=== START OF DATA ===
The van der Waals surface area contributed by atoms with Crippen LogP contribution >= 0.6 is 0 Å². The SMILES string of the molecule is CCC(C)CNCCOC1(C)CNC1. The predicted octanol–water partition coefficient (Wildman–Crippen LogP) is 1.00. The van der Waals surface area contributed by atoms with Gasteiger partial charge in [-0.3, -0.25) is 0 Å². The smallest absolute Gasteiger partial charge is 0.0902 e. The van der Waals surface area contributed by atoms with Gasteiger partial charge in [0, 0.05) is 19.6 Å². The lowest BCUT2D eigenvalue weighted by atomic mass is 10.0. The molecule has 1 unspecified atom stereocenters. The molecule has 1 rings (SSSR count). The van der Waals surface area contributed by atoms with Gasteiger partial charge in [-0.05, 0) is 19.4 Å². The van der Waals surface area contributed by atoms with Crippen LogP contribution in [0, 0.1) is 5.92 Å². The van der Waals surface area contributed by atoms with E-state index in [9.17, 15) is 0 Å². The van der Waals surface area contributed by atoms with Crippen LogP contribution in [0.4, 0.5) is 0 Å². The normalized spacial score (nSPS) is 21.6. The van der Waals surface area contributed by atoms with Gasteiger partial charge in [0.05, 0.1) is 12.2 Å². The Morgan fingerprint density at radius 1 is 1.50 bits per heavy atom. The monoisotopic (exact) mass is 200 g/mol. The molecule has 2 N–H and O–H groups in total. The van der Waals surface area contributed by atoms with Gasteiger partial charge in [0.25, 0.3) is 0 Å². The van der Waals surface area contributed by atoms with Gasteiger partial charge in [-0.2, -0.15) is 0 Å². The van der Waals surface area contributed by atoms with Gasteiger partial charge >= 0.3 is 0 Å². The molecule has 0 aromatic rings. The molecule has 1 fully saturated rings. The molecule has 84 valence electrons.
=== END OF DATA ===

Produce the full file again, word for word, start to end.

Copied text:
The van der Waals surface area contributed by atoms with Crippen LogP contribution >= 0.6 is 0 Å². The SMILES string of the molecule is CCC(C)CNCCOC1(C)CNC1. The predicted octanol–water partition coefficient (Wildman–Crippen LogP) is 1.00. The van der Waals surface area contributed by atoms with Gasteiger partial charge in [-0.3, -0.25) is 0 Å². The smallest absolute Gasteiger partial charge is 0.0902 e. The van der Waals surface area contributed by atoms with Gasteiger partial charge in [0, 0.05) is 19.6 Å². The lowest BCUT2D eigenvalue weighted by atomic mass is 10.0. The molecule has 1 unspecified atom stereocenters. The molecule has 1 rings (SSSR count). The van der Waals surface area contributed by atoms with Gasteiger partial charge in [-0.05, 0) is 19.4 Å². The van der Waals surface area contributed by atoms with Crippen LogP contribution in [0, 0.1) is 5.92 Å². The van der Waals surface area contributed by atoms with E-state index in [9.17, 15) is 0 Å². The van der Waals surface area contributed by atoms with Crippen LogP contribution in [0.4, 0.5) is 0 Å². The normalized spacial score (nSPS) is 21.6. The van der Waals surface area contributed by atoms with Gasteiger partial charge in [0.05, 0.1) is 12.2 Å². The Morgan fingerprint density at radius 1 is 1.50 bits per heavy atom. The monoisotopic (exact) mass is 200 g/mol. The molecule has 2 N–H and O–H groups in total. The van der Waals surface area contributed by atoms with Gasteiger partial charge in [0.25, 0.3) is 0 Å². The van der Waals surface area contributed by atoms with Gasteiger partial charge in [-0.2, -0.15) is 0 Å². The van der Waals surface area contributed by atoms with Gasteiger partial charge >= 0.3 is 0 Å². The molecule has 0 aromatic rings. The molecule has 1 fully saturated rings. The molecule has 84 valence electrons.